Variegate porphyria is a type of porphyria that can have acute (severe but usually not long-lasting) symptoms along with symptoms that affect the skin. The disorder results from low levels of the enzyme responsible for the seventh step in haeme production. Haeme is a vital molecule for all of the body's organs. It is a component of haemoglobin, the molecule that carries oxygen in the blood.

Many people with this disorder never experience symptoms. When symptoms occur, they can include acute attacks (similar to acute intermittent porphyria), skin damage, or both. Acute attacks usually begin in adulthood and cause abdominal pain, vomiting, diarrhoea, and constipation. During an attack, a person may also experience muscle weakness, seizures, and mental changes such as anxiety and hallucinations. These signs and symptoms are triggered by nongenetic factors such as certain drugs, dieting or fasting, certain hormones, and stress.

Some people with variegate porphyria have skin that is overly sensitive to sunlight. Areas of skin exposed to the sun develop severe blistering, scarring, changes in pigmentation, and increased hair growth. Exposed skin becomes fragile and is easily damaged.

Rarely, the signs and symptoms of variegate porphyria can begin in infancy or early childhood. In such cases, the signs and symptoms are usually more severe than those starting later in life. In addition to the health problems described above, children with this disorder may have mental retardation and grow more slowly than other children.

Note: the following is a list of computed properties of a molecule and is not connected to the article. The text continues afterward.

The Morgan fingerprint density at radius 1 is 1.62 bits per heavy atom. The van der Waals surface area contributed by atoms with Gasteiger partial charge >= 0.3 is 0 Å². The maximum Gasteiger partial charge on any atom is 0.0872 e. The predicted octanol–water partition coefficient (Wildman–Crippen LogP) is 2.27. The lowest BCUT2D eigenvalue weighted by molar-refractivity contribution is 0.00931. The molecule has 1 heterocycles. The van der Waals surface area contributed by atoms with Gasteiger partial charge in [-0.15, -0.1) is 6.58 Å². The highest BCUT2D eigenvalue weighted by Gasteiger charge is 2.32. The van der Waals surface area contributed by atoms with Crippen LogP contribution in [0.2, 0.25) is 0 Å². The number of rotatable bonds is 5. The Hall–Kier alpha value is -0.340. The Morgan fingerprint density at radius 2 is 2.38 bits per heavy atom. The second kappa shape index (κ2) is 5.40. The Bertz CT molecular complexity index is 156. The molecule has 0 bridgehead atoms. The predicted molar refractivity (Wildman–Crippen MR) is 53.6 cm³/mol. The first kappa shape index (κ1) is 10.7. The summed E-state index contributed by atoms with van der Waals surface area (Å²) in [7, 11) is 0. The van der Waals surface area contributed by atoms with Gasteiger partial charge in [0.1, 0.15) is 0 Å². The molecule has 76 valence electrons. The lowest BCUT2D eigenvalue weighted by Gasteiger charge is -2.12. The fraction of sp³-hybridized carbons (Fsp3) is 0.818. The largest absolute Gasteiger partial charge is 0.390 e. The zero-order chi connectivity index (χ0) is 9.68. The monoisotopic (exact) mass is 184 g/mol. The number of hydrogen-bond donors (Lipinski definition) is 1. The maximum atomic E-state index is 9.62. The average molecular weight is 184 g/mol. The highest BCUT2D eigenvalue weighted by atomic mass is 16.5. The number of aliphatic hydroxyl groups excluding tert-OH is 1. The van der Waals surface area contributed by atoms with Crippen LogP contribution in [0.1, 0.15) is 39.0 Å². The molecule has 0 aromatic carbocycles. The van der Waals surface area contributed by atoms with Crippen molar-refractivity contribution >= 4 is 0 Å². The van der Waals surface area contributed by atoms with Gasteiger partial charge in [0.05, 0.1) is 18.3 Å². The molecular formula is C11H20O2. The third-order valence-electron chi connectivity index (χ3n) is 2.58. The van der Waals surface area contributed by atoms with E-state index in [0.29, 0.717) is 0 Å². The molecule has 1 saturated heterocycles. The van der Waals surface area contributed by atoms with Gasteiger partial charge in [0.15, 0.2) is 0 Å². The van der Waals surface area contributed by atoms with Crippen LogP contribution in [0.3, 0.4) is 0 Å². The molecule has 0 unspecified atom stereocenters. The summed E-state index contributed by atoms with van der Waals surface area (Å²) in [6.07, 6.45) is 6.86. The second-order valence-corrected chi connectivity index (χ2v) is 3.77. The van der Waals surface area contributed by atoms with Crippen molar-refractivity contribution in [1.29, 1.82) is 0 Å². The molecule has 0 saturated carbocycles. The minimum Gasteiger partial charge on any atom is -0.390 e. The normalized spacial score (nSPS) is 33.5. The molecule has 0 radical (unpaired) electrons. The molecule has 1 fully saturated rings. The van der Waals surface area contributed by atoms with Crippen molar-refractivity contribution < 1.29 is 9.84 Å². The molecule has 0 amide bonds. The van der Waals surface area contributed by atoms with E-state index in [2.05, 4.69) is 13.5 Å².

How common is variegate porphyria?

This type of porphyria is most common in the white population of South Africa; about 3 per 1,000 people in this population are diagnosed each year. The disorder occurs much less frequently in other parts of the world.

What genes are related to variegate porphyria?

Mutations in the PPOX gene cause variegate porphyria.

The PPOX gene makes an enzyme called protoporphyrinogen oxidase, which is critical to the chemical process that leads to haeme production. The activity of this enzyme is reduced by 50 percent in most people with variegate porphyria. In severe cases that begin early in life, the enzyme is almost completely inactive. Nongenetic factors such as certain drugs, stress, and others listed above can increase the demand for haeme and the enzymes required to make haeme. The combination of this increased demand and reduced activity of protoporphyrinogen oxidase disrupts haeme production and allows byproducts of the process to accumulate in the liver, triggering an acute attack.

How do people inherit variegate porphyria?

Variegate porphyria is inherited in an autosomal dominant pattern, which means one copy of the altered gene is sufficient to decrease enzyme activity and cause symptoms. More severe cases result from inheriting two copies of the altered gene.